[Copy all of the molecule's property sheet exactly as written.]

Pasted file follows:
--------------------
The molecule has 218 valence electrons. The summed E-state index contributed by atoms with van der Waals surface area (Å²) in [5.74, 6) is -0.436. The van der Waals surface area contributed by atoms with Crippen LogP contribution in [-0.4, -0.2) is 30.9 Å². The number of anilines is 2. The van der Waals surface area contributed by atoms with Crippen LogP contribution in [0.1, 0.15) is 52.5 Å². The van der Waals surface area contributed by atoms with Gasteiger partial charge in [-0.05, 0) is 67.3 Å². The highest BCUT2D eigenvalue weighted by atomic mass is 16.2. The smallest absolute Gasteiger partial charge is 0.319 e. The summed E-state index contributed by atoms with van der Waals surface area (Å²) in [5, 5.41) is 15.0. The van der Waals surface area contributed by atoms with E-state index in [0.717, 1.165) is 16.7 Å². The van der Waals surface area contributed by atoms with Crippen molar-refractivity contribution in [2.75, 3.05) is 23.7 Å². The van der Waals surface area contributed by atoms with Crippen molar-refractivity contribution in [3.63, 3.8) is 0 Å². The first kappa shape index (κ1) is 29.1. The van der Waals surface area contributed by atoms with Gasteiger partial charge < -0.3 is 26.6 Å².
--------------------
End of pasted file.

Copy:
The molecule has 218 valence electrons. The summed E-state index contributed by atoms with van der Waals surface area (Å²) in [5.74, 6) is -0.436. The van der Waals surface area contributed by atoms with Crippen LogP contribution in [-0.4, -0.2) is 30.9 Å². The number of anilines is 2. The van der Waals surface area contributed by atoms with Crippen LogP contribution in [0.1, 0.15) is 52.5 Å². The van der Waals surface area contributed by atoms with Gasteiger partial charge in [-0.05, 0) is 67.3 Å². The highest BCUT2D eigenvalue weighted by atomic mass is 16.2. The smallest absolute Gasteiger partial charge is 0.319 e. The summed E-state index contributed by atoms with van der Waals surface area (Å²) in [5, 5.41) is 15.0. The van der Waals surface area contributed by atoms with E-state index in [0.717, 1.165) is 16.7 Å². The van der Waals surface area contributed by atoms with Crippen molar-refractivity contribution in [2.75, 3.05) is 23.7 Å². The van der Waals surface area contributed by atoms with Crippen molar-refractivity contribution in [3.63, 3.8) is 0 Å². The first kappa shape index (κ1) is 29.1. The van der Waals surface area contributed by atoms with Gasteiger partial charge < -0.3 is 26.6 Å².